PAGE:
If a dog is hankering after a piece of food that's just out of reach, follow the pup's eyes - he might be trying to tell you something.
A group of canine experts from Brazil and France recently tracked the gaze of dogs as they tried to get their owners to pass them a snack. When dogs look from human to food and back, this action "suggested that some dogs' communicative behaviors could be functionally referential and intentional," the researchers write in the journal PLOS ONE.
To test the way dogs try to communicate with pet owners, the researchers enlisted 29 dogs and a promise of their favorite foods, which were set on a high shelf. The scientists tracked a variety of the dogs' behaviors when food was both present and not, including where the animals gazed, barking, touching the owners and if the dogs licked noisily or silently.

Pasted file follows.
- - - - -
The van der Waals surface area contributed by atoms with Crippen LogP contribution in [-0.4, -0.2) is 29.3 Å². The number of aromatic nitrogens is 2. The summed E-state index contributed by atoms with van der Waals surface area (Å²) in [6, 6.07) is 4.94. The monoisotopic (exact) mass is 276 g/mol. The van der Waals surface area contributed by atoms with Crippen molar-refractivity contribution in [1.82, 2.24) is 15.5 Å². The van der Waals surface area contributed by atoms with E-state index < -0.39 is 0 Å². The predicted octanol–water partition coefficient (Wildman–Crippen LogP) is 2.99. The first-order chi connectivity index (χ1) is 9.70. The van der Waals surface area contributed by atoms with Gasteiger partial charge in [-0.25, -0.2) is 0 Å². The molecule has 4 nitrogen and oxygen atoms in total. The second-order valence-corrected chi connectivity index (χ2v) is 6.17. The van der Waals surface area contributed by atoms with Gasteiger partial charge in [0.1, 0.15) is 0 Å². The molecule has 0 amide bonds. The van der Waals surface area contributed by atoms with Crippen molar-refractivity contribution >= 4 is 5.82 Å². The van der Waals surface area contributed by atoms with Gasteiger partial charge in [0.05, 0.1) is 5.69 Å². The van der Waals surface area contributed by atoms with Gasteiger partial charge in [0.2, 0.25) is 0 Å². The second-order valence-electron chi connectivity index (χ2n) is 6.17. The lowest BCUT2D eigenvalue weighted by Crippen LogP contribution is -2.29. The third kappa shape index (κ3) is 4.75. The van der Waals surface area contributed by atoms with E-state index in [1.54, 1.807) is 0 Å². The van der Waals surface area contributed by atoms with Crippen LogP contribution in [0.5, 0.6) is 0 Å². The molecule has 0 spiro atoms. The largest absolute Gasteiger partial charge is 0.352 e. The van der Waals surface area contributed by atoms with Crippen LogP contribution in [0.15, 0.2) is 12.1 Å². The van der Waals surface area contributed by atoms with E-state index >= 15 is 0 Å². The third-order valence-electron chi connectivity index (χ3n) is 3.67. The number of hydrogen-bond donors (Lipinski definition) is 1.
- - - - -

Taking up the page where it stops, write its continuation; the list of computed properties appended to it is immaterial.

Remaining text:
If there was food around, "the dogs gazed longer at the owners," the authors write, which "referred visually to the owners as if trying to get their attention or waiting for/seeking a response."